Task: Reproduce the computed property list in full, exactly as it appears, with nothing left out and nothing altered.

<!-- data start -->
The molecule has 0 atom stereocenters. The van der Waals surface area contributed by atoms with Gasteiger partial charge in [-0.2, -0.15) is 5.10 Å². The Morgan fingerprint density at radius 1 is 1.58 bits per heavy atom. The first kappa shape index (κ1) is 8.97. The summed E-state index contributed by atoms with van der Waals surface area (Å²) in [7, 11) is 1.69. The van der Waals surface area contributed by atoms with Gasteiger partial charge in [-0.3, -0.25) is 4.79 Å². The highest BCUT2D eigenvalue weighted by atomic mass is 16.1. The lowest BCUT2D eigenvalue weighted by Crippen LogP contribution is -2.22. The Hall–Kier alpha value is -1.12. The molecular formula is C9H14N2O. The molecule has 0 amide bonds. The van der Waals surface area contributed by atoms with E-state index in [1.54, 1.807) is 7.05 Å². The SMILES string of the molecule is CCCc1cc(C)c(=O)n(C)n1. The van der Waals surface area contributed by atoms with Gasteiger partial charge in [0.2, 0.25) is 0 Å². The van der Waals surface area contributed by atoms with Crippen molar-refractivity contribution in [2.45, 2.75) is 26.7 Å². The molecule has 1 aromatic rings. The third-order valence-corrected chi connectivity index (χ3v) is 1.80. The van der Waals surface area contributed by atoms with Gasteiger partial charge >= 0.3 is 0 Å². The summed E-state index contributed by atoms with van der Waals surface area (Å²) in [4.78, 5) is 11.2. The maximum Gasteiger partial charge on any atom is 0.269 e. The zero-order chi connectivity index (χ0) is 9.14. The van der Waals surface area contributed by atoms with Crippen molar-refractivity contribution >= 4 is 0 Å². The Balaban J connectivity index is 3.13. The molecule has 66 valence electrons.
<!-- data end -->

The molecule has 0 atom stereocenters. The van der Waals surface area contributed by atoms with Gasteiger partial charge in [-0.2, -0.15) is 5.10 Å². The Morgan fingerprint density at radius 1 is 1.58 bits per heavy atom. The first kappa shape index (κ1) is 8.97. The summed E-state index contributed by atoms with van der Waals surface area (Å²) in [7, 11) is 1.69. The van der Waals surface area contributed by atoms with Gasteiger partial charge in [-0.3, -0.25) is 4.79 Å². The highest BCUT2D eigenvalue weighted by atomic mass is 16.1. The lowest BCUT2D eigenvalue weighted by Crippen LogP contribution is -2.22. The Hall–Kier alpha value is -1.12. The molecular formula is C9H14N2O. The molecule has 0 amide bonds. The van der Waals surface area contributed by atoms with E-state index in [1.54, 1.807) is 7.05 Å². The SMILES string of the molecule is CCCc1cc(C)c(=O)n(C)n1. The van der Waals surface area contributed by atoms with Gasteiger partial charge in [0.2, 0.25) is 0 Å². The van der Waals surface area contributed by atoms with Crippen molar-refractivity contribution in [2.45, 2.75) is 26.7 Å². The molecule has 1 aromatic rings. The third-order valence-corrected chi connectivity index (χ3v) is 1.80. The van der Waals surface area contributed by atoms with Gasteiger partial charge >= 0.3 is 0 Å². The summed E-state index contributed by atoms with van der Waals surface area (Å²) in [4.78, 5) is 11.2. The maximum Gasteiger partial charge on any atom is 0.269 e. The zero-order chi connectivity index (χ0) is 9.14. The van der Waals surface area contributed by atoms with Crippen molar-refractivity contribution >= 4 is 0 Å². The Balaban J connectivity index is 3.13. The molecule has 66 valence electrons.